Daryl Willis, Google’s VP Oil, Gas & Energy, was recently quoted in the Wall Street Journal stating, “Companies in the oil and gas industry will either be a catalyst for change or they will be a casualty of change”. Adoption of digital tech is lagging badly in heavy industry, with significant potential upside for improved business performance and competitive advantage. First movers are starting to drive material business benefits from their digital investment, with six key digital themes impacting and shaping the ongoing transformation. These digital themes are enablers—for today’s workforce to work faster and better; to drive operational efficiencies and to ensure on-site safety at an unprecedented level.
New digitalisation innovations in the oil and gas segment alone could add over USD 1.6 trillion in value to the sector, according to a 2017 World Economic Forum report. Meanwhile, the chemicals segment could grow its market cap value by USD 4.4 billion.
The first theme is one that encompasses aspects of the other five, and where a number of longer-running technology trends are starting to intersect: the concept of the digital plant and digital plant ecosystems. These are typically clustered under the terms “Industry 4.0 or Industry X.0”.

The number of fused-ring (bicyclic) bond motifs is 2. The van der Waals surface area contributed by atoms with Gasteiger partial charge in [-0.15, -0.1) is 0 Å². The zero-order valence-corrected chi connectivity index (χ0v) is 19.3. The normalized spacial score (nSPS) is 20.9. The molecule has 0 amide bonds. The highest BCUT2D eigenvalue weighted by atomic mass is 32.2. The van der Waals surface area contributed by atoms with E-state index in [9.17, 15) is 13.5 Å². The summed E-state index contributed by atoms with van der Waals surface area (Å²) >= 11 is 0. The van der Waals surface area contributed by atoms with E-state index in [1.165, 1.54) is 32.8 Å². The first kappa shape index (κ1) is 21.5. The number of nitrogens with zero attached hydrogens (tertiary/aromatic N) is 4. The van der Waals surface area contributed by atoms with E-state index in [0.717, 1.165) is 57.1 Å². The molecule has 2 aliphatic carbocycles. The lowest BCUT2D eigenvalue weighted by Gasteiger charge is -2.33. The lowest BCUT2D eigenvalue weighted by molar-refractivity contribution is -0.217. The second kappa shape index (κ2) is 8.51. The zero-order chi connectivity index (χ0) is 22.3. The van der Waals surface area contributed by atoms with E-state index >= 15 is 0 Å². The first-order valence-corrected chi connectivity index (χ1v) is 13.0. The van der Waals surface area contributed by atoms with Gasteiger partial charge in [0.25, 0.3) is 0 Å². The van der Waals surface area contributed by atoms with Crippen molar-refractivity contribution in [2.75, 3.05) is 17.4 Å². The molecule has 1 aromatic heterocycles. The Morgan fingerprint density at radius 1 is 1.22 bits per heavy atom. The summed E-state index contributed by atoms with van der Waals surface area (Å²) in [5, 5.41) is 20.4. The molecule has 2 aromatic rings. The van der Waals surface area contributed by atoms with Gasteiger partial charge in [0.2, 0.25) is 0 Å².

We are all aware that plants are going more and more digital, with trends like the Internet of Things, big data, mobile, augmented reality and the cloud bringing huge benefits to the business in terms of operational efficiency and reduction in risk.
In the past, companies and technology have been focused on the hardware/IOT side of digitalisation, but the digital enablement of people and processes will drive as much, if not more value. Companies that understand and act on this will thrive and drive significant competitive advantage. Those slow on the adoption curve will become those ‘casualties of change’.
You will notice the absence of the cloud as a theme because just as cloud solutions are truly beginning to scale in heavy industry, edge computing is changing the game again—and with more and more smart devices in the Internet of Things, computing power is shifting towards the edge, with, for example, Hewlett-Packard and Cisco Systems making huge bets in this space.
However, not just Software-as-a-Service, but also Infrastructure- and Platforms-as-a-Service are becoming increasingly important, something that we believe is only going to become more so in the coming years. We are beginning to see a robust uptake of the service model in heavy industry, owed in large part to the flexibility that fully service-enabled software platforms offer.
Probably the biggest hallmark of consumer tech trends is the exceptional quality of consumer technology and its speed of development. Industrial businesses have no choice but to adapt to this or fall by the wayside. It also means that business processes and technology are constantly playing catch-up to advances in consumer tech. This is something that I believe will only accelerate in the coming years.